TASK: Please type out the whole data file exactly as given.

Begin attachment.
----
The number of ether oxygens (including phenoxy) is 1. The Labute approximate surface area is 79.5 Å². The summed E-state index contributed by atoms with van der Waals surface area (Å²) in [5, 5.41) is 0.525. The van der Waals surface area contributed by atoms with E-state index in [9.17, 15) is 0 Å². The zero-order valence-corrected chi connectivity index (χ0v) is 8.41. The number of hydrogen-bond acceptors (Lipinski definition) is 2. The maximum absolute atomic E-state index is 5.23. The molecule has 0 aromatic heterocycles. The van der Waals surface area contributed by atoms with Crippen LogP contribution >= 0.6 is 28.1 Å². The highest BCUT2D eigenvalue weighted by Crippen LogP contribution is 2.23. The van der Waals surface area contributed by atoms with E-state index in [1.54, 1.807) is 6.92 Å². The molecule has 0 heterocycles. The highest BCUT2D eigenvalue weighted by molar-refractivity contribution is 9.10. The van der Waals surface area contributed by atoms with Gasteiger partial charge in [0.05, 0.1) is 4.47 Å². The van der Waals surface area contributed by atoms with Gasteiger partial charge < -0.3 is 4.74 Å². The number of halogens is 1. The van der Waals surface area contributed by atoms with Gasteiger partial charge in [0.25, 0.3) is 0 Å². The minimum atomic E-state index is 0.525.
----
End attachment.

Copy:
The number of ether oxygens (including phenoxy) is 1. The Labute approximate surface area is 79.5 Å². The summed E-state index contributed by atoms with van der Waals surface area (Å²) in [5, 5.41) is 0.525. The van der Waals surface area contributed by atoms with E-state index in [9.17, 15) is 0 Å². The zero-order valence-corrected chi connectivity index (χ0v) is 8.41. The number of hydrogen-bond acceptors (Lipinski definition) is 2. The maximum absolute atomic E-state index is 5.23. The molecule has 0 aromatic heterocycles. The van der Waals surface area contributed by atoms with Crippen LogP contribution >= 0.6 is 28.1 Å². The highest BCUT2D eigenvalue weighted by Crippen LogP contribution is 2.23. The van der Waals surface area contributed by atoms with E-state index in [1.54, 1.807) is 6.92 Å². The molecule has 0 heterocycles. The highest BCUT2D eigenvalue weighted by molar-refractivity contribution is 9.10. The van der Waals surface area contributed by atoms with Gasteiger partial charge in [0.05, 0.1) is 4.47 Å². The van der Waals surface area contributed by atoms with Gasteiger partial charge < -0.3 is 4.74 Å². The number of halogens is 1. The van der Waals surface area contributed by atoms with Gasteiger partial charge in [0.25, 0.3) is 0 Å². The minimum atomic E-state index is 0.525.